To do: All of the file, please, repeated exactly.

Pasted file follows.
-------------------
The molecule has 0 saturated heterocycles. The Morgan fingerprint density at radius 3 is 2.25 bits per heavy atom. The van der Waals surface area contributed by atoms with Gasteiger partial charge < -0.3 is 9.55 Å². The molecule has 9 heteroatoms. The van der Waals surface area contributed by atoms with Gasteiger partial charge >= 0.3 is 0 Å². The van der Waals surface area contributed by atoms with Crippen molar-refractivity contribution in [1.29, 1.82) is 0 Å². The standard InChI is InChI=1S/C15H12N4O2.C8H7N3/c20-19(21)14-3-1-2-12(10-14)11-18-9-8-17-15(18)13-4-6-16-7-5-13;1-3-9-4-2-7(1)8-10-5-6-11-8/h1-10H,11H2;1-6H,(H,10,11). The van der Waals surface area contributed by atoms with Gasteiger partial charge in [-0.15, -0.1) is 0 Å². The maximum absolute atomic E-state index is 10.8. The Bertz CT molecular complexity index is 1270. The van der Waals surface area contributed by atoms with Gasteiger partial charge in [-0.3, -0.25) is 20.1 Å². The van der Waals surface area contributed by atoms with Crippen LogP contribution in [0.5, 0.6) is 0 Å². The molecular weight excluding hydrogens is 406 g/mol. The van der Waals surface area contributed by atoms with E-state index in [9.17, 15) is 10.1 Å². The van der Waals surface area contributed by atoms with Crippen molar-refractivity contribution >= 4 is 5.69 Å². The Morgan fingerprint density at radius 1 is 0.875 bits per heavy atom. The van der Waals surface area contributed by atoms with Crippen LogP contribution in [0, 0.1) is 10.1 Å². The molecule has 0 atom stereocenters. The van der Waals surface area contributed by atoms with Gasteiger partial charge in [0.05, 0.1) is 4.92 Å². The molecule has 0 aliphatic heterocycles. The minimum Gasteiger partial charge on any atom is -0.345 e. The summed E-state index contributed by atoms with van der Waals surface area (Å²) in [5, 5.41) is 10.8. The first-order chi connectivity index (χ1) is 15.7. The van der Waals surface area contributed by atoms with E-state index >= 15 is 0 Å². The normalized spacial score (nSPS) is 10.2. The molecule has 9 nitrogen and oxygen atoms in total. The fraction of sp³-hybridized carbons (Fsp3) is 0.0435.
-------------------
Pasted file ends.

The molecule has 0 saturated heterocycles. The Morgan fingerprint density at radius 3 is 2.25 bits per heavy atom. The van der Waals surface area contributed by atoms with Gasteiger partial charge < -0.3 is 9.55 Å². The molecule has 9 heteroatoms. The van der Waals surface area contributed by atoms with Gasteiger partial charge >= 0.3 is 0 Å². The van der Waals surface area contributed by atoms with Crippen molar-refractivity contribution in [1.29, 1.82) is 0 Å². The standard InChI is InChI=1S/C15H12N4O2.C8H7N3/c20-19(21)14-3-1-2-12(10-14)11-18-9-8-17-15(18)13-4-6-16-7-5-13;1-3-9-4-2-7(1)8-10-5-6-11-8/h1-10H,11H2;1-6H,(H,10,11). The van der Waals surface area contributed by atoms with Gasteiger partial charge in [-0.15, -0.1) is 0 Å². The maximum absolute atomic E-state index is 10.8. The Bertz CT molecular complexity index is 1270. The van der Waals surface area contributed by atoms with Gasteiger partial charge in [-0.3, -0.25) is 20.1 Å². The van der Waals surface area contributed by atoms with Crippen LogP contribution in [0.5, 0.6) is 0 Å². The molecular weight excluding hydrogens is 406 g/mol. The van der Waals surface area contributed by atoms with E-state index in [9.17, 15) is 10.1 Å². The van der Waals surface area contributed by atoms with Crippen molar-refractivity contribution >= 4 is 5.69 Å². The Morgan fingerprint density at radius 1 is 0.875 bits per heavy atom. The van der Waals surface area contributed by atoms with Crippen LogP contribution in [0, 0.1) is 10.1 Å². The molecule has 0 atom stereocenters. The van der Waals surface area contributed by atoms with Gasteiger partial charge in [0.05, 0.1) is 4.92 Å². The molecule has 0 aliphatic heterocycles. The minimum Gasteiger partial charge on any atom is -0.345 e. The summed E-state index contributed by atoms with van der Waals surface area (Å²) in [5, 5.41) is 10.8. The first-order chi connectivity index (χ1) is 15.7. The van der Waals surface area contributed by atoms with E-state index >= 15 is 0 Å². The normalized spacial score (nSPS) is 10.2. The molecule has 9 nitrogen and oxygen atoms in total. The fraction of sp³-hybridized carbons (Fsp3) is 0.0435.